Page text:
How to Write The Best Nurse Resume?
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Have you been staring at your current resume for a while and can’t find the inspiration to improve it?
We get it.
Resume writing can be a daunting and sometimes quite frankly boring task.
Yet, whether you’re a student looking for your first job or a seasoned nurse looking for a change, spending time crafting your resume is critical. After all, your resume is your way to showcase your skills, knowledge, expertise and achievements and get the job you’ve always wanted.
That’s why it should always be tailored, carefully crafted and include vital information your potential employers will want to know about you and your career.
So to help you in this complex task, here are five nursing resume tips to stand out and land your dream nursing job in no time!
You should always have a contact section on top of your resume, right under your name to make it easy for prospective employers to reach out to you should they have any questions or just want to schedule an interview. All you need to include there is your phone number, LinkedIn profile (if you have one) and your email address.
Now, while it might sound obvious, you need to ensure the email you list under the contact section looks professional. An email that simply contains your first name and last name will sound much more professional than an email with the name of your favourite superhero and a random number in it!
A resume is like a sales brochure. It’s a tool to help sell yourself to a company or organisation. So, just like any good sales brochure, it should contain a compelling elevator pitch explaining why the company should hire you. It should be concise and give the reader just enough information to compel them to continue reading.
Naturally, it should also list relevant qualifications and skills for the job.
The next section, called work history or career summary, is where you need to list your jobs, the companies you have worked for, the amount of time you were in each role for, your responsibilities, achievements, and promotions.
This section is critical as it showcases your abilities, skills and career progression. However, be careful not to get too much into detail. Instead, keep the details for the interview and focus on relevant work experiences. Listing the summer job you had a few years back as a bartender won’t help prospective employers understand your skillset. And if relevant, list your biggest achievement for each role.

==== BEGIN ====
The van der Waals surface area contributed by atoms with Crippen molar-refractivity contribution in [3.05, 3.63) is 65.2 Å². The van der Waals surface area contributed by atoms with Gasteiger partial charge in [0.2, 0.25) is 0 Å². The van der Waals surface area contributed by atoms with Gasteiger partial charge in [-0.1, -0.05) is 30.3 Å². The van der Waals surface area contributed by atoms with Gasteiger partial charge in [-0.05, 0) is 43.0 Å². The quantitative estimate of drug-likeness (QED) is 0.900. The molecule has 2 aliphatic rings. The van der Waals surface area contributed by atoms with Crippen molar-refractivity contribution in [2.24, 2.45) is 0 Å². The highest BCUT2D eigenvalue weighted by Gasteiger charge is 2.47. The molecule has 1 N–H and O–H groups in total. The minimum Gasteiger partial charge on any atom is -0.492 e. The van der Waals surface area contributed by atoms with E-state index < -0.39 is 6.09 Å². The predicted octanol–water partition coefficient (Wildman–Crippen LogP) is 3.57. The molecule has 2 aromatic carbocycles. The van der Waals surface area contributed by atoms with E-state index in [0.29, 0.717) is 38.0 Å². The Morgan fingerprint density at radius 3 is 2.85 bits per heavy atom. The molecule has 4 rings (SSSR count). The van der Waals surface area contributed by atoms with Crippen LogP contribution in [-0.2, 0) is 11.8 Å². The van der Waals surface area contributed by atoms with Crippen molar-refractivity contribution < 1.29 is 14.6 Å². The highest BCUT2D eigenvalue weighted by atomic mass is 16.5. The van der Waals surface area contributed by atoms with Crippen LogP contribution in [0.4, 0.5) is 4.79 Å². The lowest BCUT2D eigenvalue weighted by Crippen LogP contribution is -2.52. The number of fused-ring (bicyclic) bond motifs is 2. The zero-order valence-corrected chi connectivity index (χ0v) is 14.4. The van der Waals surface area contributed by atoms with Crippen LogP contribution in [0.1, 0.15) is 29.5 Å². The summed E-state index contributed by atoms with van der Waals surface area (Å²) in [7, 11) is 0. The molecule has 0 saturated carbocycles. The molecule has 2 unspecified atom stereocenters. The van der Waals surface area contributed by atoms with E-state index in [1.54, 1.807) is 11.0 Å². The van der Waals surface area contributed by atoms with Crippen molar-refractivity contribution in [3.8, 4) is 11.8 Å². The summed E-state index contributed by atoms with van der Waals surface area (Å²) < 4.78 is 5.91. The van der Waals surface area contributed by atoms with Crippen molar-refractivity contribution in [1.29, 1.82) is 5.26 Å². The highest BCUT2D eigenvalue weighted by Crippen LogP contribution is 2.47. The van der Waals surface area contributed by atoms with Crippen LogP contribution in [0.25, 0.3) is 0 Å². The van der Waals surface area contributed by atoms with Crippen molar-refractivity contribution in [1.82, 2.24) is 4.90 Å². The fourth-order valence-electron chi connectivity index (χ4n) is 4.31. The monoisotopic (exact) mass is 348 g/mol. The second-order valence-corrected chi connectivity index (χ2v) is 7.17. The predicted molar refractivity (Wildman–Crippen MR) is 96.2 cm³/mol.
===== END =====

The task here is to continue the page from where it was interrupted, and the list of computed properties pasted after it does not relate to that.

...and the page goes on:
A good way to format your work history is to write a few sentences about your role at the job, and then underneath it list (in dot points) a few key points about how you used your skillset in this role. You want this section to be easy for the recruiter to read whilst conveying enough information about the role and what you brought to the table.
As a registered nurse, the education section of your resume is essential. This is where you’ll include your degrees / qualifications, training and certifications. Some of these credentials are required for the role you’re applying for, and therefore, employers will carefully review this section. So, make sure to include your school, degree and certifications, and the date you graduated and obtained them.
When potential employers or recruiters read your resume, they’ll have a natural tendency to look for keywords when reading through. This will allow them to quickly see whether you’re suitable for the role. Even though you have the required skill set, not using the right keywords could cost you the job. So, spend time studying what they’re looking for and clearly highlight the skills and experience that match their needs.
Another reason keywords are important is that depending on the type of company you apply for, they’ll be using software to scan resumes for keywords to streamline the pre-selection process.
You’ll find more information on how to ensure your resume gets past the robots on Seek’s website.
We hope this article will help you write the perfect nursing resume. If you want to work as a self-employed registered nurse, you need insurance.
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